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DNA double-strand breaks and Aurora B mislocalization induced by exposure of early mitotic cells to H2O2 appear to increase chromatin bridges and resultant cytokinesis failure

Cho, MG | Ahn, JH | Choi, HS | Lee, JH
Free radical biology & medicine, 108. : 129-145, 2017
Journal Title
Free radical biology & medicine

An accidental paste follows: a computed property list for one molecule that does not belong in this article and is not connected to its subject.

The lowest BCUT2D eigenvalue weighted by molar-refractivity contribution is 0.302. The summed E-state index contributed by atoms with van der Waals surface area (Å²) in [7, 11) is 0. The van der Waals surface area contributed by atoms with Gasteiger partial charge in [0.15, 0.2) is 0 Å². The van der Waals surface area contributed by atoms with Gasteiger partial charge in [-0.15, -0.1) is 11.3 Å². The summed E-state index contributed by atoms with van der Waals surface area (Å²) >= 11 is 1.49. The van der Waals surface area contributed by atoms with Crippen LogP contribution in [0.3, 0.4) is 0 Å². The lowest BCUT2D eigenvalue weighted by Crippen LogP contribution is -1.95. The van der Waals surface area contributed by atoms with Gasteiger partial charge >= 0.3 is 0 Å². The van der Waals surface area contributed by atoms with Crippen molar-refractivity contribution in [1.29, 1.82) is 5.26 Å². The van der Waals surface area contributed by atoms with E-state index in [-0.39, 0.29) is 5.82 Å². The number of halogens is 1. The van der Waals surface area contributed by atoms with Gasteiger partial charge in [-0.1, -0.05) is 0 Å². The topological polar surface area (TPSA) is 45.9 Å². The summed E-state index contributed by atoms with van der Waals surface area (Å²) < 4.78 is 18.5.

Aneuploidy, an abnormal number of chromosomes that is a hallmark of cancer cells, can arise from tetraploid/binucleated cells through a failure of cytokinesis. Reactive oxygen species (ROS) have been implicated in various diseases, including cancer. However, the nature and role of ROS in cytokinesis progression and related mechanisms has not been clearly elucidated. Here, using time-lapse analysis of asynchronously growing cells and immunocytochemical analyses of synchronized cells, we found that hydrogen peroxide (H2O2) treatment at early mitosis (primarily prometaphase) significantly induced cytokinesis failure. Cytokinesis failure and the resultant formation of binucleated cells containing nucleoplasmic bridges (NPBs) seemed to be caused by increases in DNA double-strand breaks (DSBs) and subsequent unresolved chromatin bridges. We further found that H2O2 induced mislocalization of Aurora B during mitosis. All of these effects were attenuated by pretreatment with N-acetyl-L-cysteine (NAC) or overexpression of Catalase. Surprisingly, the PARP inhibitor PJ34 also reduced H2O2-induced Aurora B mislocalization and binucleated cell formation. Results of parallel experiments with etoposide, a topoisomerase IIalpha inhibitor that triggers DNA DSBs, suggested that both DNA DSBs and Aurora B mislocalization contribute to chromatin bridge formation. Aurora B mislocalization also appeared to weaken the "abscission checkpoint". Finally, we showed that KRAS-induced binucleated cell formation appeared to be also H2O2-dependent. In conclusion, we propose that a ROS, mainly H2O2 increases binucleation through unresolved chromatin bridges caused by DNA damage and mislocalization of Aurora B, the latter of which appears to augment the effect of DNA damage on chromatin bridge formation.

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